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A Tilted Square

Age 14 to 16 Challenge Level:

The opposite vertices of a square have coordinates (a,b) and (c,d). What are the coordinates of the other vertices?

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Vanishing Point

Age 14 to 18 Challenge Level:

How can visual patterns be used to prove sums of series?

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Double Trouble

Age 14 to 16 Challenge Level:

Simple additions can lead to intriguing results...

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Problem Solving, Using and Applying and Functional Mathematics

Age 5 to 18 Challenge Level:

Problem solving is at the heart of the NRICH site. All the problems give learners opportunities to learn, develop or use mathematical concepts and skills. Read here for more information.

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Proximity

Age 14 to 16 Challenge Level:

We are given a regular icosahedron having three red vertices. Show that it has a vertex that has at least two red neighbours.

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Baravelle

Age 7 to 16 Challenge Level:

What can you see? What do you notice? What questions can you ask?

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Tilting Triangles

Age 14 to 16 Challenge Level:

A right-angled isosceles triangle is rotated about the centre point of a square. What can you say about the area of the part of the square covered by the triangle as it rotates?

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Charting Success

Age 11 to 16 Challenge Level:

Can you make sense of the charts and diagrams that are created and used by sports competitors, trainers and statisticians?

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A Problem of Time

Age 14 to 16 Challenge Level:

Consider a watch face which has identical hands and identical marks for the hours. It is opposite to a mirror. When is the time as read direct and in the mirror exactly the same between 6 and 7?

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Prime Magic

Age 7 to 16 Challenge Level:

Place the numbers 1, 2, 3,..., 9 one on each square of a 3 by 3 grid so that all the rows and columns add up to a prime number. How many different solutions can you find?

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Route to Infinity

Age 11 to 14 Challenge Level:

Can you describe this route to infinity? Where will the arrows take you next?

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Ding Dong Bell

Age 11 to 18

The reader is invited to investigate changes (or permutations) in the ringing of church bells, illustrated by braid diagrams showing the order in which the bells are rung.

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3D Treasure Hunt

Age 14 to 18 Challenge Level:

Some treasure has been hidden in a three-dimensional grid! Can you work out a strategy to find it as efficiently as possible?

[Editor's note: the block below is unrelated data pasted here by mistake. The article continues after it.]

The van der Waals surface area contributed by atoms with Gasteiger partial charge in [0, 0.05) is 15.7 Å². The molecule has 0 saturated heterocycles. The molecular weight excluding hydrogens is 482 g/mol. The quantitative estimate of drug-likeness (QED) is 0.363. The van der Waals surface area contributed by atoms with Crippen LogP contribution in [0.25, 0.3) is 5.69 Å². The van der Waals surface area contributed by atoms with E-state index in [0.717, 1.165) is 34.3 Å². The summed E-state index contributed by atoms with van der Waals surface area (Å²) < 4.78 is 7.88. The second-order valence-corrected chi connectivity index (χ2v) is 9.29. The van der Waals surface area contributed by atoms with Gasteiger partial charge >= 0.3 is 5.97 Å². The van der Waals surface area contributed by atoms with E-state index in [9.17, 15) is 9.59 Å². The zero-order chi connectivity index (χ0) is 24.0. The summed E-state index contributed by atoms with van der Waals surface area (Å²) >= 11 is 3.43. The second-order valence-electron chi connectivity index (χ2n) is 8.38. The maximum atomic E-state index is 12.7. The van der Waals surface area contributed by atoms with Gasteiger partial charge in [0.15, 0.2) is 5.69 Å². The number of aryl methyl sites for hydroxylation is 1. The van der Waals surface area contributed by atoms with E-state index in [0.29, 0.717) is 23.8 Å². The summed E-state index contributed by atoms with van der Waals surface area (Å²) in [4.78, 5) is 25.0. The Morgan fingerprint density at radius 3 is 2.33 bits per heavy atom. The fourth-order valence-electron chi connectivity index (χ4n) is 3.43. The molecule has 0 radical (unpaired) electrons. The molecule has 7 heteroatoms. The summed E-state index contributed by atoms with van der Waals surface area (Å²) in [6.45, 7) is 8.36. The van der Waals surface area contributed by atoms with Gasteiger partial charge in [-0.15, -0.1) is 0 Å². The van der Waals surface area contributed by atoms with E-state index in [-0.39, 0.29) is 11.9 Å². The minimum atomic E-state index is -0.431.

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Something in Common

Age 14 to 16 Challenge Level:

A square of area 3 square units cannot be drawn on a 2D grid so that each of its vertices have integer coordinates, but can it be drawn on a 3D grid? Investigate squares that can be drawn.

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Cubic Net

Age 14 to 18 Challenge Level:

This is an interactive net of a Rubik's cube. Twists of the 3D cube become mixes of the squares on the 2D net. Have a play and see how many scrambles you can undo!

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Square It

Age 11 to 16 Challenge Level:

Players take it in turns to choose a dot on the grid. The winner is the first to have four dots that can be joined to form a square.

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Khun Phaen Escapes to Freedom

Age 11 to 14 Challenge Level:

Slide the pieces to move Khun Phaen past all the guards into the position on the right from which he can escape to freedom.

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Contact

Age 14 to 16 Challenge Level:

A circular plate rolls in contact with the sides of a rectangular tray. How much of its circumference comes into contact with the sides of the tray when it rolls around one circuit?

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Fermat's Poser

Age 14 to 16 Challenge Level:

Find the point whose sum of distances from the vertices (corners) of a given triangle is a minimum.

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Changing Places

Age 14 to 16 Challenge Level:

Place a red counter in the top left corner of a 4x4 array, which is covered by 14 other smaller counters, leaving a gap in the bottom right hand corner (HOME). What is the smallest number of moves. . . .

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Sliced

Age 14 to 16 Challenge Level:

An irregular tetrahedron has two opposite sides the same length a and the line joining their midpoints is perpendicular to these two edges and is of length b. What is the volume of the tetrahedron?

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Inside Out

Age 14 to 16 Challenge Level:

There are 27 small cubes in a 3 x 3 x 3 cube, 54 faces being visible at any one time. Is it possible to reorganise these cubes so that by dipping the large cube into a pot of paint three times you. . . .

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Dice, Routes and Pathways

Age 5 to 14

This article for teachers discusses examples of problems in which there is no obvious method but in which children can be encouraged to think deeply about the context and extend their ability to. . . .

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Wari

Age 14 to 16 Challenge Level:

This is a simple version of an ancient game played all over the world. It is also called Mancala. What tactics will increase your chances of winning?